In the midst of questions and concerns, we find hope in our generous family and friends.
Our inaugural golf outing is fast approaching.
If you are interested in attending, making a basket for raffle, or donating something for a basket, please let us know.
We are grateful for you.
Click on the link below for more information:
In a few short days, we turn the page on another year and hope for a great year of eight.
Seven has been challenging, to say the very least. Though we have been showered with love and support, questions remain unanswered, therapy options are still in conversation, and the unknown overwhelms us at times.
We look behind to another year of lesions, biopsy scars, and pain.
We look behind for joyful moments and laughter that have kept us whole.
We look today into the eyes of a child full of joy, uncertainty, and love for all she does.
We look ahead craving hope and answered prayers.
May eight be as great as she wishes…
May all of her dreams come true…
Body image and confidence can be a struggle at any age.
Impeccable words and explicit attention to building confidence in our children is incredibly important. We work hard to craft language that helps our children feel strong and healthy, along with encouraging exercise, activity, and healthy habits.
Tears of anguish brought the house down on this topic the other night.
“Am I fat?” was the question because a young man in Kelsey’s class said she was fat and she was deeply upset by his inquiry.
“Of all the challenges I have right now, I do not want fat to be one of them,” was her eloquent expression stunning us right there before bedtime.
Teaching our children kindness and love could never be more imperative in our world. Helping our children understand to be kind and full of love when someone tells them otherwise is more difficult than we imagined as parents.
Steroids cause a moon face and a puffed look that an eight year old child cannot help but misunderstand. His comment may have been with ill intent or perhaps it was simply innocent. Either way, we want our children to love themselves for who they are and never let one feature define the young men and women they will be today or become in the future.
We call her strong and brave. Of all the challenges she faces, those are the words we hope she sees when she looks in the mirror.
Energy, like all things, has a limit.
Mental toughness and maintaining our “normal” is always our desire. This week, it seems that our energy levels are depleting and evaporating by the second.
A struggle to walk for a child and daily injections have taken their toll on our family. We still await answers and we struggle with the wait immensely.
We fear the unknown and wish our fears could evaporate.
Meeting families from around the world recently with the same struggles as ours was both humbling and scary.
Their stories are the same, their symptoms echo Kelsey’s, but underneath the surface right now, something is happening inside of a tiny body that cannot tell us why.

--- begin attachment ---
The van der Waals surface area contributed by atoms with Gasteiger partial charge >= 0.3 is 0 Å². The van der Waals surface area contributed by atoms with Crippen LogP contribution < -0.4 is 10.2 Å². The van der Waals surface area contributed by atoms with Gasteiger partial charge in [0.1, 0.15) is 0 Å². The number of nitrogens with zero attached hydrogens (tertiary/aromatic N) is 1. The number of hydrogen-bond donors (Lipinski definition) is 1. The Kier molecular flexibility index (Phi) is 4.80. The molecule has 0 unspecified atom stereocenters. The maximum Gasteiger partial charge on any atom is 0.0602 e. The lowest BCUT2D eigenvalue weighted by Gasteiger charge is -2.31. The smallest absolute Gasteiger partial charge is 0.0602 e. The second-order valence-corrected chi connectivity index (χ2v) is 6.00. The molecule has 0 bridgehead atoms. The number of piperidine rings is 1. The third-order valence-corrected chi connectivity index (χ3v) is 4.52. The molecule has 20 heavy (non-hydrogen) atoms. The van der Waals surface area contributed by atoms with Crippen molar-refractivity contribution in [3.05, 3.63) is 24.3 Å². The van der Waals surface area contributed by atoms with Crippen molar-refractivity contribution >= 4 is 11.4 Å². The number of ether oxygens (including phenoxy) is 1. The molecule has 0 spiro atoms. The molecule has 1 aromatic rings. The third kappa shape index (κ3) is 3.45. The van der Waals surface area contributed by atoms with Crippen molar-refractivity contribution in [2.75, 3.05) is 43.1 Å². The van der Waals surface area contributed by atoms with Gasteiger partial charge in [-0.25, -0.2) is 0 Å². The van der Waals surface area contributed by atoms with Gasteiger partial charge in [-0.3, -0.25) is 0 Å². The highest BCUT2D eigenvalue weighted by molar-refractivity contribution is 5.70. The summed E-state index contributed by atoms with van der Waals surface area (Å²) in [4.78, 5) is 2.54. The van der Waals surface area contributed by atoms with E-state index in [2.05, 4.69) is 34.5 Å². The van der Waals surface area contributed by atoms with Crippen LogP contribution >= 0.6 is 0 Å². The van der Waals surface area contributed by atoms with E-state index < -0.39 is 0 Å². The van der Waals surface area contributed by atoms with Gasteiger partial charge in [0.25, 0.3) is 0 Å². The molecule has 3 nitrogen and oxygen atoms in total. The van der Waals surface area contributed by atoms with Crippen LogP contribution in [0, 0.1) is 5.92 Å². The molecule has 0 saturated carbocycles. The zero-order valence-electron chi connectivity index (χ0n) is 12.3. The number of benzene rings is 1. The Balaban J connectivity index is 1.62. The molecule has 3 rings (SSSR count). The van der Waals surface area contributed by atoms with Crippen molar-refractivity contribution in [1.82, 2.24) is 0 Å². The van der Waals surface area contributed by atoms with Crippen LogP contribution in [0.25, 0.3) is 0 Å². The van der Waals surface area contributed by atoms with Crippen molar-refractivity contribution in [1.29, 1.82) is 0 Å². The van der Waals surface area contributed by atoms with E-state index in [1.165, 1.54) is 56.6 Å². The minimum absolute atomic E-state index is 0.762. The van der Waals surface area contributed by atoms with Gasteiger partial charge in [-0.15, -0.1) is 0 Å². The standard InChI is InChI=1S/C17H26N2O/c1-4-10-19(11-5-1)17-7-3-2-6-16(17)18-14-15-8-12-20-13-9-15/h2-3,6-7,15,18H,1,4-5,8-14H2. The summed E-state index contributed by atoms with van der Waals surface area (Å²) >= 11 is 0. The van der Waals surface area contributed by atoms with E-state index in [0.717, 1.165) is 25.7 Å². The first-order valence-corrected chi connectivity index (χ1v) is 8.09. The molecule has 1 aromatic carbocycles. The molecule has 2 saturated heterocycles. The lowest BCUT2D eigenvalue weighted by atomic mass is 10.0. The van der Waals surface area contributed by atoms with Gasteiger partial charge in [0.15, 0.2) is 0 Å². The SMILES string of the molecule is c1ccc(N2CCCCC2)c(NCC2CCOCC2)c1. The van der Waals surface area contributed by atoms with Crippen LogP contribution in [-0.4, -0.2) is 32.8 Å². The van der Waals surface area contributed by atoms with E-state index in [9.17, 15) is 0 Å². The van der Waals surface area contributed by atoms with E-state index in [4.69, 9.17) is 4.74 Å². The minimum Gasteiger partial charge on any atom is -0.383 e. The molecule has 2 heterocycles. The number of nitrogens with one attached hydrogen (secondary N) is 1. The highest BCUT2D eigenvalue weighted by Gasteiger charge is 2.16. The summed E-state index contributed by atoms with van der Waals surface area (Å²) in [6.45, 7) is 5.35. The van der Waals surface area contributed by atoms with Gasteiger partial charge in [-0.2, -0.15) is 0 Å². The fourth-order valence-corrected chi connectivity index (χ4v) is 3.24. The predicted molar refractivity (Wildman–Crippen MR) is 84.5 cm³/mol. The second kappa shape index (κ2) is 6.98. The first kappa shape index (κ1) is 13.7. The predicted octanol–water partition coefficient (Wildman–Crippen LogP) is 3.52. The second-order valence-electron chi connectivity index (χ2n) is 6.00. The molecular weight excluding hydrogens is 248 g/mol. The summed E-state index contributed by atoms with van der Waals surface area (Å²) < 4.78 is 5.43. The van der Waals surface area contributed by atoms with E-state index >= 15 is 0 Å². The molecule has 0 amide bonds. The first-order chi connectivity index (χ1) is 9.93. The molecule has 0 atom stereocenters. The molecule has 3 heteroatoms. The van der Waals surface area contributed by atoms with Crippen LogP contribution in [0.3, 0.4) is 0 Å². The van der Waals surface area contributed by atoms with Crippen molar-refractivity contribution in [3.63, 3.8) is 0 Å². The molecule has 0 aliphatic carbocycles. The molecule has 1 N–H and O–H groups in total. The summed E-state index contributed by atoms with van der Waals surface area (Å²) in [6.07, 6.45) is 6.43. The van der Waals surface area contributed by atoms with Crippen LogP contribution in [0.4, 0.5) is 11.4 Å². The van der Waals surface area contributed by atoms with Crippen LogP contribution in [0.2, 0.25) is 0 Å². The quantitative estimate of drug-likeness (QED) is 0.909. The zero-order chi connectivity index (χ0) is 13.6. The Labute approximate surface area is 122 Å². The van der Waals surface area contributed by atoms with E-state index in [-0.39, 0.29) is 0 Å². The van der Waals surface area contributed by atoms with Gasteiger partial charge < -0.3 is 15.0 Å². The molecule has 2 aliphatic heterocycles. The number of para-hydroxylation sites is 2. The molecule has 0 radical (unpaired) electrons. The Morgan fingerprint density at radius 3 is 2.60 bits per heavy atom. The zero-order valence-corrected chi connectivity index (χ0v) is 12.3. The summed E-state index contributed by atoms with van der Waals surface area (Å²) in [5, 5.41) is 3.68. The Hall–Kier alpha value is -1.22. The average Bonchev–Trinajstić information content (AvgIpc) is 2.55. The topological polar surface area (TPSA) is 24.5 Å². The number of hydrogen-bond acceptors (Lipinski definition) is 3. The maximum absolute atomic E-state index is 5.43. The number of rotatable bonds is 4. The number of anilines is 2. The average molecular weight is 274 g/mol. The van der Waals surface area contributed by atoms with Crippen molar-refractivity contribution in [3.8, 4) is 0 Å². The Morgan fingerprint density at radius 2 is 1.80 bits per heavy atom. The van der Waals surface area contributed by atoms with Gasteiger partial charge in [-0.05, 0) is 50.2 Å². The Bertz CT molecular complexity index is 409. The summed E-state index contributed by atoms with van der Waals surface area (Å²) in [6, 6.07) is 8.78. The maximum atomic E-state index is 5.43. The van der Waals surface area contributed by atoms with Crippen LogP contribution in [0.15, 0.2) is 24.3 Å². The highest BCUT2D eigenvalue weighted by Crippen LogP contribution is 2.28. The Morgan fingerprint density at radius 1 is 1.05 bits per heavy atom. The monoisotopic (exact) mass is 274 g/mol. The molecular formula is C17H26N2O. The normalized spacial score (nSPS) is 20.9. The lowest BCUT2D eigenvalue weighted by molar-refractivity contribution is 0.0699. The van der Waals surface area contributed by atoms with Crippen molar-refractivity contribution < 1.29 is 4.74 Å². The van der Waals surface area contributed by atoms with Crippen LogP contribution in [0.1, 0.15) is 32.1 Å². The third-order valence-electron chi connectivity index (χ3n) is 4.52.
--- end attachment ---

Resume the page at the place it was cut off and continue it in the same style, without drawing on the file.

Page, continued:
Another medical challenge increased its force this week and our limits are being tested.
Our energy has evaporated.
We hold on to hope but fear it will evaporate, too.
Giving can be a challenge. Giving of time, giving of money, and giving of energy takes a toll on us all at various points.
Giving Tuesday was yesterday and our efforts alone on this charitable day raised almost $7000 for our non-profit organization.
Perhaps this support (following our most successful gala to date) came at a perfect time as our patience and faith have been tested during the course of the past months in virtually every way.
Then we saw the smiling faces at the gala of those who cared enough to support our efforts. On giving Tuesday, we surpassed our goal by 3353%. Though it is not the million or so we need to support the research efforts necessary to move research and therapy options forward for dada2, every dollar counts.
Our first gala came at a time when Kelsey’s arms were full of inflammatory markers and inexplicable red nodules. Our third gala came at a time when round, red lesions lingered even with intense treatment and therapies. We are trying to remain strong and appreciate all of the many who supported us over the past few weeks with words and donations.
We ask you to mark your calendars for November 23, 2019 and hope that our fourth gala does not have us facing so much uncertainty.
Kelsey & Kelsey’s Kaleidoscope, Inc.
Tonight felt wrong. We went to bed with a child who could not walk or get up from the couch. We were unable to receive medication due to a holiday, we continue to wait for a prior authorization for another, our incredible doctor has fallen ill herself, and we are just plain tired.
We are tired of feeling wrong and tired of not knowing why.
We seek answers but find that our decisions can be wrong.